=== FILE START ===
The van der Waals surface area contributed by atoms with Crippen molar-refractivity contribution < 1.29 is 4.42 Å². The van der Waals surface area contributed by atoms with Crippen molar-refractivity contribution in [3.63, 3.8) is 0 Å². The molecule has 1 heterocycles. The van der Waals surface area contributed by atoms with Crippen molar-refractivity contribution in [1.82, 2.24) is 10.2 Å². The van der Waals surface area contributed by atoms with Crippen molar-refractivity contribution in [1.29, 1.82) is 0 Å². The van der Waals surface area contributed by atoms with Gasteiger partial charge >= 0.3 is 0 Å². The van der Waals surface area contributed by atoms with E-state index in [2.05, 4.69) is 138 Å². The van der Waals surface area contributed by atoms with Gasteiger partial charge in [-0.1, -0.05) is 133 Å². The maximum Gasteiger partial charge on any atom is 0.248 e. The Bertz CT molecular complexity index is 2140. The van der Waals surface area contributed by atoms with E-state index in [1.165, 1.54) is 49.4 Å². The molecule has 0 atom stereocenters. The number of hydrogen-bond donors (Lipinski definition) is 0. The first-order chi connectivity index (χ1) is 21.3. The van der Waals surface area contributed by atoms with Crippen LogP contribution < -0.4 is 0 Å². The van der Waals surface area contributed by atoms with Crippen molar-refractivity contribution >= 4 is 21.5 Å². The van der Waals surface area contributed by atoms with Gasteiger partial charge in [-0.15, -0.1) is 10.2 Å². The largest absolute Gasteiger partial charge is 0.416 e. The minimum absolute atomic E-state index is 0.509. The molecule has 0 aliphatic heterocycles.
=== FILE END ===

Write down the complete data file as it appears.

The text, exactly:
The van der Waals surface area contributed by atoms with Crippen molar-refractivity contribution < 1.29 is 4.42 Å². The van der Waals surface area contributed by atoms with Crippen molar-refractivity contribution in [3.63, 3.8) is 0 Å². The molecule has 1 heterocycles. The van der Waals surface area contributed by atoms with Crippen molar-refractivity contribution in [1.82, 2.24) is 10.2 Å². The van der Waals surface area contributed by atoms with Crippen molar-refractivity contribution in [1.29, 1.82) is 0 Å². The van der Waals surface area contributed by atoms with Gasteiger partial charge >= 0.3 is 0 Å². The van der Waals surface area contributed by atoms with E-state index in [2.05, 4.69) is 138 Å². The van der Waals surface area contributed by atoms with Gasteiger partial charge in [-0.1, -0.05) is 133 Å². The maximum Gasteiger partial charge on any atom is 0.248 e. The Bertz CT molecular complexity index is 2140. The van der Waals surface area contributed by atoms with E-state index in [1.165, 1.54) is 49.4 Å². The molecule has 0 atom stereocenters. The number of hydrogen-bond donors (Lipinski definition) is 0. The first-order chi connectivity index (χ1) is 21.3. The van der Waals surface area contributed by atoms with Crippen LogP contribution < -0.4 is 0 Å². The van der Waals surface area contributed by atoms with Crippen molar-refractivity contribution >= 4 is 21.5 Å². The van der Waals surface area contributed by atoms with Gasteiger partial charge in [-0.15, -0.1) is 10.2 Å². The largest absolute Gasteiger partial charge is 0.416 e. The minimum absolute atomic E-state index is 0.509. The molecule has 0 aliphatic heterocycles.